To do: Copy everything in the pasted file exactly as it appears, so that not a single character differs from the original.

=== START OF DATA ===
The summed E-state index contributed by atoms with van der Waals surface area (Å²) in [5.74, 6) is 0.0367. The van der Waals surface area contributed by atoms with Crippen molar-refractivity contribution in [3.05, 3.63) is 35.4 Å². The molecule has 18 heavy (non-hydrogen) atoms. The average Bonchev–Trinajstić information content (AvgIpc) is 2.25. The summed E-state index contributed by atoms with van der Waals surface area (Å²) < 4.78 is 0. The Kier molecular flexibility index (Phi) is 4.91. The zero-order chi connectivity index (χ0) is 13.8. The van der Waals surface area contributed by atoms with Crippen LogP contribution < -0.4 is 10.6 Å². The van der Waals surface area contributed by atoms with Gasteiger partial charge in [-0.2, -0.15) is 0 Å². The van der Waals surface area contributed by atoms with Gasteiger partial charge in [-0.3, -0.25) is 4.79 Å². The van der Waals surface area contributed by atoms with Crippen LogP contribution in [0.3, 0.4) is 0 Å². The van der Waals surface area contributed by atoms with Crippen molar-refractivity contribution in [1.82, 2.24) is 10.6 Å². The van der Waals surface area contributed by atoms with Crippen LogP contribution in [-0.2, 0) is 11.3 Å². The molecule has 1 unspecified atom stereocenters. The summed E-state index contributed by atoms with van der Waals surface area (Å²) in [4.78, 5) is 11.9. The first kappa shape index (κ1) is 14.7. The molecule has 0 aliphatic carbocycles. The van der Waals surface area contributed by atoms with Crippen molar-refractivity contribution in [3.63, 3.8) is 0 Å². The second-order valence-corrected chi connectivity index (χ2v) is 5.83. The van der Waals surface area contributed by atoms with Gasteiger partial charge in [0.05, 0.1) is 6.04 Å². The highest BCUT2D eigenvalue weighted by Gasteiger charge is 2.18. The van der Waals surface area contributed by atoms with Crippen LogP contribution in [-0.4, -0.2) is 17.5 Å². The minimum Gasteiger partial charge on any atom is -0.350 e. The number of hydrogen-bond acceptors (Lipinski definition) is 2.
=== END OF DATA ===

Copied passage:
The summed E-state index contributed by atoms with van der Waals surface area (Å²) in [5.74, 6) is 0.0367. The van der Waals surface area contributed by atoms with Crippen molar-refractivity contribution in [3.05, 3.63) is 35.4 Å². The molecule has 18 heavy (non-hydrogen) atoms. The average Bonchev–Trinajstić information content (AvgIpc) is 2.25. The summed E-state index contributed by atoms with van der Waals surface area (Å²) < 4.78 is 0. The Kier molecular flexibility index (Phi) is 4.91. The zero-order chi connectivity index (χ0) is 13.8. The van der Waals surface area contributed by atoms with Crippen LogP contribution < -0.4 is 10.6 Å². The van der Waals surface area contributed by atoms with Gasteiger partial charge in [-0.2, -0.15) is 0 Å². The van der Waals surface area contributed by atoms with Gasteiger partial charge in [-0.3, -0.25) is 4.79 Å². The van der Waals surface area contributed by atoms with Crippen LogP contribution in [0.3, 0.4) is 0 Å². The van der Waals surface area contributed by atoms with Crippen molar-refractivity contribution in [1.82, 2.24) is 10.6 Å². The van der Waals surface area contributed by atoms with Crippen LogP contribution in [-0.2, 0) is 11.3 Å². The molecule has 1 unspecified atom stereocenters. The summed E-state index contributed by atoms with van der Waals surface area (Å²) in [4.78, 5) is 11.9. The first kappa shape index (κ1) is 14.7. The molecule has 0 aliphatic carbocycles. The van der Waals surface area contributed by atoms with Crippen molar-refractivity contribution in [3.63, 3.8) is 0 Å². The second-order valence-corrected chi connectivity index (χ2v) is 5.83. The van der Waals surface area contributed by atoms with Gasteiger partial charge in [0.05, 0.1) is 6.04 Å². The highest BCUT2D eigenvalue weighted by Gasteiger charge is 2.18. The van der Waals surface area contributed by atoms with Crippen LogP contribution in [-0.4, -0.2) is 17.5 Å². The minimum Gasteiger partial charge on any atom is -0.350 e. The number of hydrogen-bond acceptors (Lipinski definition) is 2.